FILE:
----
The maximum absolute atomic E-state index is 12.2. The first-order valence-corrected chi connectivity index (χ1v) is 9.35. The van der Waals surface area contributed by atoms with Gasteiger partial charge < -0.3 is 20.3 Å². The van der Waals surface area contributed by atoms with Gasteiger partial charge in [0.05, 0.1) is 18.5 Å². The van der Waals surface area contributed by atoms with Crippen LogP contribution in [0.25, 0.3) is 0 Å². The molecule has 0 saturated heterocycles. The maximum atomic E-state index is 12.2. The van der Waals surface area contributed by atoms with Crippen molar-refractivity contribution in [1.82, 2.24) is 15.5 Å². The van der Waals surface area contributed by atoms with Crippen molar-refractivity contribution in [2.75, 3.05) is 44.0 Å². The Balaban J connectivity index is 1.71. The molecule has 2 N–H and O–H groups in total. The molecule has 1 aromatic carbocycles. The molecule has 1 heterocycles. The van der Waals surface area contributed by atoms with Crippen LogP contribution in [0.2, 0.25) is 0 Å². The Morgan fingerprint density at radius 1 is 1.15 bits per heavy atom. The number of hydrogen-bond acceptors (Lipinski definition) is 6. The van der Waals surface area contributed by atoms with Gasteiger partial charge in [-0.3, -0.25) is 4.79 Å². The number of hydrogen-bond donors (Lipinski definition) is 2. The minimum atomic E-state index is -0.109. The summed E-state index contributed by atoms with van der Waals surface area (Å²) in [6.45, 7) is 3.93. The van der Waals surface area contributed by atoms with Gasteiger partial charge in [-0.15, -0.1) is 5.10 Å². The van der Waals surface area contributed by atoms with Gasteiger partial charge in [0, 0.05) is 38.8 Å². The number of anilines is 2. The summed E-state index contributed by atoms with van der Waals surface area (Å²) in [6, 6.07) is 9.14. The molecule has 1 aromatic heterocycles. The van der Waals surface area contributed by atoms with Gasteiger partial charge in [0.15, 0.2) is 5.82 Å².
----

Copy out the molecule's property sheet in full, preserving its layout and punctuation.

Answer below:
The maximum absolute atomic E-state index is 12.2. The first-order valence-corrected chi connectivity index (χ1v) is 9.35. The van der Waals surface area contributed by atoms with Gasteiger partial charge < -0.3 is 20.3 Å². The van der Waals surface area contributed by atoms with Gasteiger partial charge in [0.05, 0.1) is 18.5 Å². The van der Waals surface area contributed by atoms with Crippen LogP contribution in [0.25, 0.3) is 0 Å². The molecule has 0 saturated heterocycles. The maximum atomic E-state index is 12.2. The van der Waals surface area contributed by atoms with Crippen molar-refractivity contribution in [1.82, 2.24) is 15.5 Å². The van der Waals surface area contributed by atoms with Crippen molar-refractivity contribution in [2.75, 3.05) is 44.0 Å². The Balaban J connectivity index is 1.71. The molecule has 2 N–H and O–H groups in total. The molecule has 1 aromatic carbocycles. The molecule has 1 heterocycles. The van der Waals surface area contributed by atoms with Crippen LogP contribution in [0.2, 0.25) is 0 Å². The Morgan fingerprint density at radius 1 is 1.15 bits per heavy atom. The number of hydrogen-bond acceptors (Lipinski definition) is 6. The van der Waals surface area contributed by atoms with Gasteiger partial charge in [-0.3, -0.25) is 4.79 Å². The number of hydrogen-bond donors (Lipinski definition) is 2. The minimum atomic E-state index is -0.109. The summed E-state index contributed by atoms with van der Waals surface area (Å²) in [6.45, 7) is 3.93. The van der Waals surface area contributed by atoms with Gasteiger partial charge in [-0.15, -0.1) is 5.10 Å². The van der Waals surface area contributed by atoms with Gasteiger partial charge in [0, 0.05) is 38.8 Å². The number of anilines is 2. The summed E-state index contributed by atoms with van der Waals surface area (Å²) in [6, 6.07) is 9.14. The molecule has 1 aromatic heterocycles. The van der Waals surface area contributed by atoms with Gasteiger partial charge in [0.15, 0.2) is 5.82 Å².